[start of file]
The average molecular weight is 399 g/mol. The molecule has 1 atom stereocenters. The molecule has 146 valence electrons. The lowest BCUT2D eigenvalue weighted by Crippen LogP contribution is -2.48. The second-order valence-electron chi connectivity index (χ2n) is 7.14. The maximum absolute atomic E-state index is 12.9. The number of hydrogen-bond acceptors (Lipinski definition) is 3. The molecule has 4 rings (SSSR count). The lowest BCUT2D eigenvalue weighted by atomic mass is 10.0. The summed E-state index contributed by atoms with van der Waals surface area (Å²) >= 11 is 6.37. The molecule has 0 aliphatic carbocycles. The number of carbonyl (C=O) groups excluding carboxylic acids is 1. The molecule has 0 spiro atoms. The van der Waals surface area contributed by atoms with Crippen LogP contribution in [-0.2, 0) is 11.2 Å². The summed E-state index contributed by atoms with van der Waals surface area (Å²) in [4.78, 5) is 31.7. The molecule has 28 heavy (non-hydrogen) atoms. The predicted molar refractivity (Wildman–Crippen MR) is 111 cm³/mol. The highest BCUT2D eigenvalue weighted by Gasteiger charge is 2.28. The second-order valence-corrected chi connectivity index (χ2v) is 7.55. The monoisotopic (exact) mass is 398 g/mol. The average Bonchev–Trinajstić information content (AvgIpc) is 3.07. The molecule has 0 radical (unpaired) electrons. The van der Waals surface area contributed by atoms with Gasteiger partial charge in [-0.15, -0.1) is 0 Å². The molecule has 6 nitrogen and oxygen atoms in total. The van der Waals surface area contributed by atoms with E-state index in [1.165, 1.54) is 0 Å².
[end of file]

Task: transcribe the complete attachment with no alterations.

The average molecular weight is 399 g/mol. The molecule has 1 atom stereocenters. The molecule has 146 valence electrons. The lowest BCUT2D eigenvalue weighted by Crippen LogP contribution is -2.48. The second-order valence-electron chi connectivity index (χ2n) is 7.14. The maximum absolute atomic E-state index is 12.9. The number of hydrogen-bond acceptors (Lipinski definition) is 3. The molecule has 4 rings (SSSR count). The lowest BCUT2D eigenvalue weighted by atomic mass is 10.0. The summed E-state index contributed by atoms with van der Waals surface area (Å²) >= 11 is 6.37. The molecule has 0 aliphatic carbocycles. The number of carbonyl (C=O) groups excluding carboxylic acids is 1. The molecule has 0 spiro atoms. The van der Waals surface area contributed by atoms with Crippen LogP contribution in [-0.2, 0) is 11.2 Å². The summed E-state index contributed by atoms with van der Waals surface area (Å²) in [4.78, 5) is 31.7. The molecule has 28 heavy (non-hydrogen) atoms. The predicted molar refractivity (Wildman–Crippen MR) is 111 cm³/mol. The highest BCUT2D eigenvalue weighted by Gasteiger charge is 2.28. The second-order valence-corrected chi connectivity index (χ2v) is 7.55. The monoisotopic (exact) mass is 398 g/mol. The average Bonchev–Trinajstić information content (AvgIpc) is 3.07. The molecule has 0 radical (unpaired) electrons. The van der Waals surface area contributed by atoms with Gasteiger partial charge in [-0.15, -0.1) is 0 Å². The molecule has 6 nitrogen and oxygen atoms in total. The van der Waals surface area contributed by atoms with E-state index in [1.165, 1.54) is 0 Å².